Melancholy Hyperbole

Poetry about longing.

Crater Lake

You’ll be scared, my brothers tell me, as I change into my bathing suit.
It looks like a normal lake to me
But as I apply sunscreen to the backs of my thighs
They tell me the lake is actually a crater.
And once I wade out farther than my toes can touch
The water is so clear of murk and debris
That when I look down
It is like I am being suspended in air
Hundreds of feet above the ground.
They were right, because I’m afraid I will fall.
I was not prepared, I think,
And I am angry with my brothers who let me swim
But when I think of getting out,
Drying off,
And going home,
I don’t want to.
My breathing steadies. I keep my chin high.
The water smells fresh and tastes like nothing.
I drift towards the center of the lake
Making the smallest movements to protect the stillness of the surface
And I watch rocks, sunken logs, and algae as I glide by.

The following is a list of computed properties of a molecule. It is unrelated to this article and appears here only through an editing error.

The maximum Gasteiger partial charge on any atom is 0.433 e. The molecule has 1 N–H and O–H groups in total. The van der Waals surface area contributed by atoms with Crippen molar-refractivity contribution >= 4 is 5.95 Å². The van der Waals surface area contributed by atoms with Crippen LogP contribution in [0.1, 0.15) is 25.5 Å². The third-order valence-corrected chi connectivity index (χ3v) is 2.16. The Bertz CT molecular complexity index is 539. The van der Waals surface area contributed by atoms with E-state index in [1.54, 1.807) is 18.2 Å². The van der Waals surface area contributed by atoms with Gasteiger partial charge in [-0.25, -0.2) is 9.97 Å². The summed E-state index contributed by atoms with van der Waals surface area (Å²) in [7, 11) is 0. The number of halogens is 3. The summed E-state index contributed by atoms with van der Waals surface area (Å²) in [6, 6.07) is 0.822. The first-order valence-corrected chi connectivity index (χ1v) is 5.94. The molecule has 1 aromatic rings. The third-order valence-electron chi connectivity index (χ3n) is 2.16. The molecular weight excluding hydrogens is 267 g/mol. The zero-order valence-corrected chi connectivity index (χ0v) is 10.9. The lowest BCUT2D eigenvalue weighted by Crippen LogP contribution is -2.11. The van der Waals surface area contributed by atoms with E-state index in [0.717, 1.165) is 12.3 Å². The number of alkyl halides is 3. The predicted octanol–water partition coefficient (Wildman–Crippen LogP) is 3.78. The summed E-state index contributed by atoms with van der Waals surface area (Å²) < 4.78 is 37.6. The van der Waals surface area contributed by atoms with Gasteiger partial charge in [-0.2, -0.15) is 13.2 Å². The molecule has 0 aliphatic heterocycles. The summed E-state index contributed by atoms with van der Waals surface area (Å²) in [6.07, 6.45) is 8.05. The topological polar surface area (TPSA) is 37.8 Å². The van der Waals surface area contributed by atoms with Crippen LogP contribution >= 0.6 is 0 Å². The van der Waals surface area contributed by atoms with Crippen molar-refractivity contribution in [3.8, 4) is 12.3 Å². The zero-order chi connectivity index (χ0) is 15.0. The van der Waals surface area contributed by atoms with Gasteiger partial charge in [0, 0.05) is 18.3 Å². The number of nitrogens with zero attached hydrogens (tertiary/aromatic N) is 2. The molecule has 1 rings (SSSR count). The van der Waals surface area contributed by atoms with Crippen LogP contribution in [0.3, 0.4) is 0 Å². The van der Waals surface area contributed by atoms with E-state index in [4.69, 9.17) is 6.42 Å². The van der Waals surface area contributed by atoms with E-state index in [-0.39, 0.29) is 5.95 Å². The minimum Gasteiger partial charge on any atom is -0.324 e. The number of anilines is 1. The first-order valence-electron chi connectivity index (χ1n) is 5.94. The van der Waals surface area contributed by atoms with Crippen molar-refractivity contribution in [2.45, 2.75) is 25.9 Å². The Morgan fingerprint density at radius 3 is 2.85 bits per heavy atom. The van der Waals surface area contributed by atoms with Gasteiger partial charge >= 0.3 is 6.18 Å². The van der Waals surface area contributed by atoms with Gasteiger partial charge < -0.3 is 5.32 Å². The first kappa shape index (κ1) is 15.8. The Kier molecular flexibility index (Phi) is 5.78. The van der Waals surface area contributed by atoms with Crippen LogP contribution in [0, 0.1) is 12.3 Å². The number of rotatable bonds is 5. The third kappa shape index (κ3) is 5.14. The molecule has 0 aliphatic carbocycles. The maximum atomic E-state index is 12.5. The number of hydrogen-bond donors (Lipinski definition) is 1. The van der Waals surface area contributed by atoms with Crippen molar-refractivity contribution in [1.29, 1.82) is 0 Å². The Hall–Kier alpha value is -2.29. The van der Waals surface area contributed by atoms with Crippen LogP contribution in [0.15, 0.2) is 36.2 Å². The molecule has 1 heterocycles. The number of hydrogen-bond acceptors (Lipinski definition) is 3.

The warm sun filters all the way down to the bottom
Where small fish are shocks of silver light.
Then, I see a gem surrounded by minnows on the crater floor.
It is red sparkling and as big as my fist.
I reach for it because it looks so close and so valuable
But my head goes underwater and I come up sputtering.
The ruby might as well be on the moon.
I thought it would be enough to swim.
Catherine Weiss is a poet and author living in Northampton, MA with a cat, a dog, and a human male. She enjoys losing at monopoly and winning at ping pong. She also edits online literary journal Rogue Particles Magazine. More can be found about Catherine and her work at her website.

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